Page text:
Tough times call for tough financial decisions
For most people, times could not be tougher, and implementing a budget will go a long way in taking ownership of your finances. Knowing where you spend – and where you want to spend your hard-earned money, will have a substantial impact on your long-term financial well-being.
This is according to Duann Cronje, a Certified Financial Planner at Fiscal Private Client Services. He shares three easy steps to help those who need to get on top of their finances.
1 Start with your savings
Pay yourself first. This is a widely used phrase that means before spending your hard-earned money, make sure you have put a portion aside for savings and investments. “Not doing this is a common mistake made by many who are battling to save and invest.
“A good money habit is to save 15% of your total salary for your retirement. Start by saving this percentage as early in your career as possible. Let your certified financial planner advise where you should invest – solid options include a Pension Fund, a Provident Fund, a Retirement Fund, or a Tax-Free Savings Account. Choose something that is a long-term investment that you do not plan to access. By doing this you are letting compound interest grow your money for you,” says Cronje.
The recent pandemic will have highlighted the importance of having an emergency fund with easy access to your capital. The goal is to save between three and six months’ worth of expenses in an accessible investment. “This should be an ongoing savings project and I encourage people to top up this fund regularly,” explains Cronje. His advice for an emergency fund is to essentially replace a credit card and keep South Africans away from bad debt: “You should be ‘borrowing’ from yourself, and not borrowing what we call expensive debt – like a credit card that has a very high interest rate.”
Another good practice is to plan ahead and anticipate upcoming expenses, says Cronje, for example: “Can you start setting aside money for 2021 school fees? Can you start putting money aside for your upcoming wedding? Or how about saving for a deposit on your first home? These are all big expenses that should all be thought through and included in your budget; that way it is easier to save for them in advance.”
2 Know your necessities
The next step is scrutinise your necessities. These are your bulk items such as rent or bond, medical costs, insurance, contracts, transport, utilities, and all the other expenses that eat into your disposable income.
“One of the biggest mistakes people make is spending too much money on cars. There are plenty of arguments for, or against, buying a new versus a used car, or whether you should finance a car or save up enough money to buy it cash. Because we all need to get somewhere, it is extremely difficult to limit transport-related expenses; but keeping costs as low as possible should be your priority,” says Cronje.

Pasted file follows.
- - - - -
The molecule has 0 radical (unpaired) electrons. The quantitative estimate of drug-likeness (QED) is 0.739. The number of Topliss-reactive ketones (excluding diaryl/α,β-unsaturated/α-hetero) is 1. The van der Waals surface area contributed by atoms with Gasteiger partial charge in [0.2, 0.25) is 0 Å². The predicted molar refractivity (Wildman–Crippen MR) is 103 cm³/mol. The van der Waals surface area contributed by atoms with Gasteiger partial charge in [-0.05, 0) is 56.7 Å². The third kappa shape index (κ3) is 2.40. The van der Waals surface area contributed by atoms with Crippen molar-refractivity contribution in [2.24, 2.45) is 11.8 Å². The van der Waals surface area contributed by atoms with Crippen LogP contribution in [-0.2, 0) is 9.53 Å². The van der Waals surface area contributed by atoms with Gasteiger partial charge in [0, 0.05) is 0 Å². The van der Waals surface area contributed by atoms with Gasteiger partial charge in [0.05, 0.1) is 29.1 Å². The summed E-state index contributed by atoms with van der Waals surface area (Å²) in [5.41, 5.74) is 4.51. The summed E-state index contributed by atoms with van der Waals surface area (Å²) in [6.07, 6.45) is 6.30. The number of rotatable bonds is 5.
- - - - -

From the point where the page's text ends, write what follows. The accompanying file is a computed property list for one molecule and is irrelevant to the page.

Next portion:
Another important consideration in this section of your budget is to ensure you manage your risk. “If your biggest investment is your house, then you should have it comprehensively insured. If you have a long family history of illness, then you should prioritize protecting your health and the potential future costs surrounding this. A somber thought but even more devastating if you have not prepared for it.
“It is also very important to protect your ability to earn an income and this should be one of your first priorities. If your emergency fund is low, you should make sure that your assets are insured to lower the risk of a big expense that you cannot afford. For example, should your car be stolen, and it hasn’t been insured, do you have enough money to buy a new one? My advice is to give yourself the best chance of avoiding unforeseen expenses and entering unplanned debt,” says Cronje.
3 Don’t go broke trying to look rich
A quote made popular by actor Will Smith goes like this: “Too many people spend money they haven’t earned, to buy things they don’t want, to impress people they don’t like!” Ask yourself honestly if you are living within your means.
“Everyone is on their own path and this is true for your money journey too. The best thing you can do for yourself today is set a budget and keep practicing the discipline of sticking to it. It’s a bit like being on a diet to shed unnecessary kilograms – it can be difficult to change your daily eating habits, similarly the numbers on a spreadsheet will mean nothing if you don’t follow through with curbing unnecessary daily spending. The good news is that once you start seeing the benefits you will enjoy the results of a new and rewarding way of life.
“Remember that the money decisions you make today will impact on your financial situation tomorrow. If you spend less than you earn and keep saving, even the toughest of times will not last,” concludes Cronje.